A gang of grunts learn the hard truths of war in Sam Fuller’s THE STEEL HELMET

Sam Fuller’s movies always begin with some kind of eyecatching visuals. In The Steel Helmet, there’s a single shot of a punctured army helmet as the opening credits are shown. This metal bucket belongs to Sgt. Zack (Gene Evans) a grizzled, cigar chomping vet who has had his hands tied behind his back after being captured by the North Koreans. He’s escaped a miserable fate since a bullet missed his noggin by inches, during a massacre of his fellow soldiers. Luckily for him a young South Korean boy (William Chun) appears and helps him get free. Zack quickly nicknames the kid “Short Round” (sound familiar?) and the two set off across the countryside.


They soon encounter Cpl. Thompson (James Edwards) a Black medic who is the only survivor of his own unit. Not long after, a squad led by Lt. Driscoll (Steve Brodie) comes through the misty terrain. These men that include the musical organ toting “Fat Paul” and Pvt. Baldy (Richard Monahan) and are clearly unexperienced and not very bright and Zack has no intention of sticking around to help them out. When a sniper attack suddenly occurs, Zack along with his old pal Sgt. Tanaka (Richard Loo) aka “Buddhahead” another WWII vet who’s part of Driscoll’s outfit, save the others. Zack then agrees to accompany them to a mountaintop Buddhist Temple where they’re supposed to set up an observation post. Little do they know that a North Korean soldier (Harold Fong) is hiding out inside. Once they settle in, the men are targeted by the sneaky enemy but he is quickly captured.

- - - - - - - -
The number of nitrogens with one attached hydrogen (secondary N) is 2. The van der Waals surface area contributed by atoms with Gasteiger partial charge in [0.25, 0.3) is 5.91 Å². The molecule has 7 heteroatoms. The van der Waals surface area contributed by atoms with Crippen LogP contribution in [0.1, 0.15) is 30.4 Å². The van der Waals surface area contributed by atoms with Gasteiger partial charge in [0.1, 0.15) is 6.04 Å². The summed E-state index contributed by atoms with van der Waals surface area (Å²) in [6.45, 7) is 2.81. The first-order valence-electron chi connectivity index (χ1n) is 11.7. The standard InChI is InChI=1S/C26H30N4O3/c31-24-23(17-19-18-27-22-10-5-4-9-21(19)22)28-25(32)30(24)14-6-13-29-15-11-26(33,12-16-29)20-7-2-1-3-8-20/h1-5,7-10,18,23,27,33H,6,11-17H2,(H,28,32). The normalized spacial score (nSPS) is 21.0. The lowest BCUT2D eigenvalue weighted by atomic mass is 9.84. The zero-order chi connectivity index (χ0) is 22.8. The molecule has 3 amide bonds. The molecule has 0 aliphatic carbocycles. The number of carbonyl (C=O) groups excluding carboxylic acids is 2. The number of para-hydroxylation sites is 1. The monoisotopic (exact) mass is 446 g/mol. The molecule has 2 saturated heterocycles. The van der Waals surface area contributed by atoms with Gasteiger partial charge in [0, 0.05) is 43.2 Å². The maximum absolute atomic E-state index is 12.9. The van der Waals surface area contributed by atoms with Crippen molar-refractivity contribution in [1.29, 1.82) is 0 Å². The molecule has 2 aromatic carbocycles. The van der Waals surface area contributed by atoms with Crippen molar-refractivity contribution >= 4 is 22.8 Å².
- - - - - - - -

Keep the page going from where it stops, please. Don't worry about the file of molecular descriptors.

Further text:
It is here where the film’s most controversial elements come into play. The spiteful prisoner, seeing the multi-racial makeup of the group, begins taunting Tanaka and Thompson by bringing up Jim Crow and the Japanese internment camps of World War II (the first ever mention in a Hollywood studio film). Sam Fuller wasn’t one to shy away from such topics and his personal experiences in that war informed the film’s story and characters including Sgt. Zack, who expounds his own blunt views and philosophies about fighting to the other men. Fuller took lots of heat from the military for his depictions of the soldiers’ actions but was a man who never sugarcoated the realities and horror of what war was all about as he knew it. For instance, when one of Driscoll’s men is sent to retrieve a dead man’s dog tags, Zack flatly states that noone cares who the guy is now that he’s dead. Moments later the ignorant grunt is blown to bits by a booby trap set on the dead man. The movie’s dark sense of humor and portrayal of the types of soldiers that Fuller knew firsthand are what make it such a unique work of war genre cinema.


As well as being an outstanding Men on a Mission film, and the first film made about the Korean conflict, The Steel Helmet is an example of low budget filmmaking that surpassed its meager production values. Sam Fuller wrote the script in only a week and shot it in ten days on a Hollywood studio lot/in Griffith Park with 25 extras on a budget of $104,000. It would go on to gross more than 6 million at the box office and influence the artform. Director Martin Scorsese, a big fan of Fuller’s stylized shots in this film, would use similar imagery in his 1980 masterpiece Raging Bull. The Steel Helmet is an intense, pulp war classic that shows that a strong, bold vision and well written script can do wonders on the big screen.



Editor-In-Chief of The Grindhouse Cinema Database and Furious Cinema. Pete is an avid movie geek who enjoys everything from wild n' crazy exploitation and cult films to popular mainstream classics.

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